CD Review: “Chip Deffaa’s Irving Berlin: Sweet and Hot—Rare Songs, with an All-Star New York Cast”

January 24, 2021 | By | Add a Comment

Props to Chip Deffaa who specializes in recording rare songs from the American Songbook. Of course, one’s definition of “rare” depends on how much knowledge you bring to the party. There are certainly some extremely rare songs on this album, some of which are getting their first recordings. Then there are songs like “Alexander’s Ragtime Band” which is one of Berlin’s most famous songs.

The CD’s title is a bit confusing since “Sweet and Hot” is a Harold Arlen/Jack Yellen song. Since the first cut on the album is “Let Me Sing and I’m Happy,” perhaps that would have been a better title. The album’s subtitle reads, “Rare Songs, with an All-Star New York Cast.” There are some very rare songs but the use of “All-Star” is questionable.

There is one certified star, Steve Ross, singer, pianist, popular music historian and one of New York’s treasures. I’ll bet that he already knew even the rarest of the songs on the album. Steve, however, sings and plays a medley of three better-known Berlin numbers and one new discovery: “Let’s Go Back to the Waltz,” “I Can’t Remember,” “Remember,” and “All Alone.” And he is excellent.

Three of the other performers are also brilliant purveyors of Tin Pan Alley’s century of standards having appeared in clubs, concerts, and on recordings to great acclaim. The always engaging Daryl Sherman accompanies herself singing of one of the rarer songs, “Me.” Larry Woodard performs on “Harlem on My Mind,” originally introduced by Ethel Waters. Molly Ryan effortlessly swings “I’m Putting All My Eggs in One Basket.” She deserves to be known better as she is the real thing. All of them know how to put across a song with their formidable talents while still staying truthful to the song.

There are a few singers who have been on Broadway mainly in revues. Most of the others are young performers of varying quality. There are two problems with most of these singers, they have no point of view when singing the songs. And they have no familiarity with songs of the earliest decades of the last century. So, while they sing the notes they don’t have the energy that is required to put them over. The earliest of these songs were written to be heard in the second balconies of the theatres. And that energy gives the songs their lift. 

I can’t entirely blame the singers or the pianist. What they need is a lesson in the way to approach these songs. They could have immersed themselves in the era’s songs by a deep dive into Al Jolson, Eddie Cantor, Helen Morgan, Sophie Tucker, and Ethel Waters recordings. Even the Tin Pan Alley popular songs, though not written for characters as in Broadway musicals, usually incorporated a story of some kind that has a beginning, a middle, and an end. So, storytelling is an important element of interpreting the songs. Jazz chops would also help also. Some kind of direction could have helped the performers immeasurably. 

Many of Berlin’s earliest songs have strong syncopations and none of the singers understands how to sing that way. Even in “Alexander’s Ragtime Band,” they’re singing right on the beat with equal emphasis on each note. And they’re not helped by pianist Richard Danley who plays ballads and uptempo songs with the same strictly-by-the-book playing. But that may not be his fault because he gives wonderful accompaniment to Molly Ryan on “I’m Putting All My Eggs in One Basket.” So, perhaps he had to simplify his playing to suit the performers’ abilities.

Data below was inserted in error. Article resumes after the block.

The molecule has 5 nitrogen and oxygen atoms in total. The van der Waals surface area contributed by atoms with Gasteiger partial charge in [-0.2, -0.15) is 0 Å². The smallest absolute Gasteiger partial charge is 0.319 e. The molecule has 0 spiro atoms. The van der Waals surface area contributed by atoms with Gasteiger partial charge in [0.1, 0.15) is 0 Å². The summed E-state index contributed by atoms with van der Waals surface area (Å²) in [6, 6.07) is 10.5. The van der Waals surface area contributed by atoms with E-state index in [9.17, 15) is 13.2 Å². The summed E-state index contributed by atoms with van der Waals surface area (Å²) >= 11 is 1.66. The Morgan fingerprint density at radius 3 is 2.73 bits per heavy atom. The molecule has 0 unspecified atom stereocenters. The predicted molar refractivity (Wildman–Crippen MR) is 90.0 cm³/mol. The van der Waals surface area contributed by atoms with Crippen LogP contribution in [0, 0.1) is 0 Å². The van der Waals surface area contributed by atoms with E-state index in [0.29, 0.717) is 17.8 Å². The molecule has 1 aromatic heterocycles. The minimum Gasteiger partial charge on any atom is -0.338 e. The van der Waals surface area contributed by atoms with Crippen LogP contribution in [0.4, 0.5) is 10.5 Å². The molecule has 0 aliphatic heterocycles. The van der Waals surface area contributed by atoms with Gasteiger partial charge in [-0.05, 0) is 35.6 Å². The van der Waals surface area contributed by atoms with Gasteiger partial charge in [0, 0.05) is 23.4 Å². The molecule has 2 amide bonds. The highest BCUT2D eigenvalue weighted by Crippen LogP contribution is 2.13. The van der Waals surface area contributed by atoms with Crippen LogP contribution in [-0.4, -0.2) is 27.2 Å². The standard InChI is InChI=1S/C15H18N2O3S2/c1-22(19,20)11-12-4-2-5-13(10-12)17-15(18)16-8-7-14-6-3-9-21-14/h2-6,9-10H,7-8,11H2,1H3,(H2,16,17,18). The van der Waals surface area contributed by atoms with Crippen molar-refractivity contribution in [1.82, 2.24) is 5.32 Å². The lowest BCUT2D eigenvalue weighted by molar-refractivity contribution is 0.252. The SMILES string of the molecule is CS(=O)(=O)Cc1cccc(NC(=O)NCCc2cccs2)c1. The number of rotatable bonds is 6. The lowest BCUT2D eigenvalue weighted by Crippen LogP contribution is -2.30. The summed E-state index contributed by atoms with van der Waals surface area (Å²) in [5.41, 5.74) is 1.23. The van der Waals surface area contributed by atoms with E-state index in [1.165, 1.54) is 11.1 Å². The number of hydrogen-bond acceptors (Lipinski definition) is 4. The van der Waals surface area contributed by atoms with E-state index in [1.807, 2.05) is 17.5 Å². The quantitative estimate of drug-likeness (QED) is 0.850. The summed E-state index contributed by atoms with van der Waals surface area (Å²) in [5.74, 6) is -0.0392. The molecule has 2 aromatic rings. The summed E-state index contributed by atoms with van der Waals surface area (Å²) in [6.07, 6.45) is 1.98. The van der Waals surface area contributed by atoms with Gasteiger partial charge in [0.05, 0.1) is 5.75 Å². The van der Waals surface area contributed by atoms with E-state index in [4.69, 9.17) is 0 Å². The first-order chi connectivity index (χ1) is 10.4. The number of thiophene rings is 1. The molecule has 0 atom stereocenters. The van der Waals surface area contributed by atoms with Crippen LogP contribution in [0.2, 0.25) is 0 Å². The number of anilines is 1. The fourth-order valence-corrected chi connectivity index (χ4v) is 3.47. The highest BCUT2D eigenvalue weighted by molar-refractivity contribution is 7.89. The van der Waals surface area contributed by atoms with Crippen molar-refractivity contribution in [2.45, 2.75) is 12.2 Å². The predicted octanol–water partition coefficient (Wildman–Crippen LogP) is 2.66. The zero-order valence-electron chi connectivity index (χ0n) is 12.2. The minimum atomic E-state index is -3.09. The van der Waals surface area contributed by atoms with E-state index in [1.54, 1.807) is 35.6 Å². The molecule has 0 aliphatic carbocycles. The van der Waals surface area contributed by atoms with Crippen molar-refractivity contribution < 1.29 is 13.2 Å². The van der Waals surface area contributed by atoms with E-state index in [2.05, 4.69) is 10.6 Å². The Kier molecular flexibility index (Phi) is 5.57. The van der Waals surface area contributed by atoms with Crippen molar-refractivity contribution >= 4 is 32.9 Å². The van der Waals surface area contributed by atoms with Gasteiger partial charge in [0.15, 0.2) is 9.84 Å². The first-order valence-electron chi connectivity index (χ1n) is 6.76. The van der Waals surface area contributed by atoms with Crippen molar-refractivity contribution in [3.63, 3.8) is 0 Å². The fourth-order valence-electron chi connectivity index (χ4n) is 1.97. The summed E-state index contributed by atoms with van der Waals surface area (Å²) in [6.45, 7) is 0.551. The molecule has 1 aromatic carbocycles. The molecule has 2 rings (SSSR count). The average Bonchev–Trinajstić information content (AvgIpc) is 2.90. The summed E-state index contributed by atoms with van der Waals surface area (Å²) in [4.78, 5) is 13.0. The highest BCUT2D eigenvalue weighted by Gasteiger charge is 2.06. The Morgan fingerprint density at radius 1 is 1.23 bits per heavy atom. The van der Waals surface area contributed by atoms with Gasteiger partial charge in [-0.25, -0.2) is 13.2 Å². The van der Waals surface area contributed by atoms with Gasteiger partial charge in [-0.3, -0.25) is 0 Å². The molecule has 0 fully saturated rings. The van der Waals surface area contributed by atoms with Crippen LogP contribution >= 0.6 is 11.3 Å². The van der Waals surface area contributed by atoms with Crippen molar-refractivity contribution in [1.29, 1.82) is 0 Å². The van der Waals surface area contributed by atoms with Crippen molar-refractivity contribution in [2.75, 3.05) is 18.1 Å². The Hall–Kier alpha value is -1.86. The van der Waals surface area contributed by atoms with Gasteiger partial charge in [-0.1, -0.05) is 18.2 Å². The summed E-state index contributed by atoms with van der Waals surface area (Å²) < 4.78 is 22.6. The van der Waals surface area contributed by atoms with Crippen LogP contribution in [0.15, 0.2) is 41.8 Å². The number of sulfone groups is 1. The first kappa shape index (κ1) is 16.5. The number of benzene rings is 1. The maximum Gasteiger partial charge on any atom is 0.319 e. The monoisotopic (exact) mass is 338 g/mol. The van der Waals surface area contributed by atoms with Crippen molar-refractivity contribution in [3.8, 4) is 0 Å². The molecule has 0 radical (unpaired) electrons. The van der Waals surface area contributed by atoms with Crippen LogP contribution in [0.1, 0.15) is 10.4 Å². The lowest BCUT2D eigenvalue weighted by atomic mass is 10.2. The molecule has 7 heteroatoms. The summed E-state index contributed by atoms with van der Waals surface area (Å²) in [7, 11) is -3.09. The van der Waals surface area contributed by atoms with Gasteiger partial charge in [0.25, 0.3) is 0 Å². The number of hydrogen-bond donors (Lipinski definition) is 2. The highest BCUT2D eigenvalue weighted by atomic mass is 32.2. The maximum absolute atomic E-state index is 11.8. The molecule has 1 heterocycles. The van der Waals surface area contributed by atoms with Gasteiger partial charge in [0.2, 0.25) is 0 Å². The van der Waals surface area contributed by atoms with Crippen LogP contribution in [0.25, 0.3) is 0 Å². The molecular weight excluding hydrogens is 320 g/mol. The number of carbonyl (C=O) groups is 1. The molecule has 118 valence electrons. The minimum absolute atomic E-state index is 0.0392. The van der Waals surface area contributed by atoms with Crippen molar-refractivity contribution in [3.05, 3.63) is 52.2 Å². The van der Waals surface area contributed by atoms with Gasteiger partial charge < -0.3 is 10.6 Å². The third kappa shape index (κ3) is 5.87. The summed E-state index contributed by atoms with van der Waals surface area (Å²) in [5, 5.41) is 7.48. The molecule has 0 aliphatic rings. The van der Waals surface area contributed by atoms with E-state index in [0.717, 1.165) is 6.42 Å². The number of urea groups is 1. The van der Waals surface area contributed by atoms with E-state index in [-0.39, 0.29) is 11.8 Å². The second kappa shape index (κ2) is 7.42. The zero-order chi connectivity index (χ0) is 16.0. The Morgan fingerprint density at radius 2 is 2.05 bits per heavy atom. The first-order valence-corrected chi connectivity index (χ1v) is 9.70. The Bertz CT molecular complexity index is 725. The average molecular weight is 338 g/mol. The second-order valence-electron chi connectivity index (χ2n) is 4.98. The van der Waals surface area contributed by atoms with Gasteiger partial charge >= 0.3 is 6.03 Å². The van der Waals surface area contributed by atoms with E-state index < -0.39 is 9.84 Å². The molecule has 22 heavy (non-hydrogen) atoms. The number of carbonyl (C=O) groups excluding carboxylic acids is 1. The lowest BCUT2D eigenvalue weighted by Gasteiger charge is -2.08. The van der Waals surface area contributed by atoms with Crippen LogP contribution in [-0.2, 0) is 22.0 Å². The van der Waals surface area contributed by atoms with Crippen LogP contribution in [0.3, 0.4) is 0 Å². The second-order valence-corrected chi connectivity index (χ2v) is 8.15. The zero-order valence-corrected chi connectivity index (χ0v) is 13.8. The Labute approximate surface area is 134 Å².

For all my caveats, this recording is important mostly for the unknown songs that it contains. I’m always excited to hear a Berlin tune I haven’t heard before. And Deffaa’s selection is a welcome mix of the unknown and better known. If you’re interested in early Irving Berlin songs of Tin Pan Alley and Broadway and can imagine how these songs were meant to be performed, this album is worth exploring.

Category: News / Reviews / Commentary

Ken Bloom

About the Author ()

Ken Bloom is a Grammy Award-winning authority on American popular song and musical theatre. As a co-founder of Harbinger Records, he has produced fifty albums including performing artists Peggy Lee and Maxine Sullivan (Grammy nomination), and songwriters Harold Arlen, Bock and Harnick, Cy Coleman, Hugh Martin, Jones and Schmidt, Charles Strouse, Kander and Ebb, among many others. He and Richard Carlin won the Grammy Award for Best Album Notes for "Shuffle Along." Ken has written sixteen books on Broadway, Hollywood, popular songs, theatre anecdotes, and has most recently co-authored "Eubie Blake: Rags, Rhythm and Race." His books have won the George Freedley Award, New York Times’ top reference book of the year, Choice Magazine Award, and have sold over 100,000 copies. On radio he was an arts reporter for NPR’s “All Things Considered” and “Morning Edition.” He most recently co-produced, directed, and wrote the documentary "Merely Marvelous: The Dancing Genius of Gwen Verdon." A complete biography can be found on Wikipedia.

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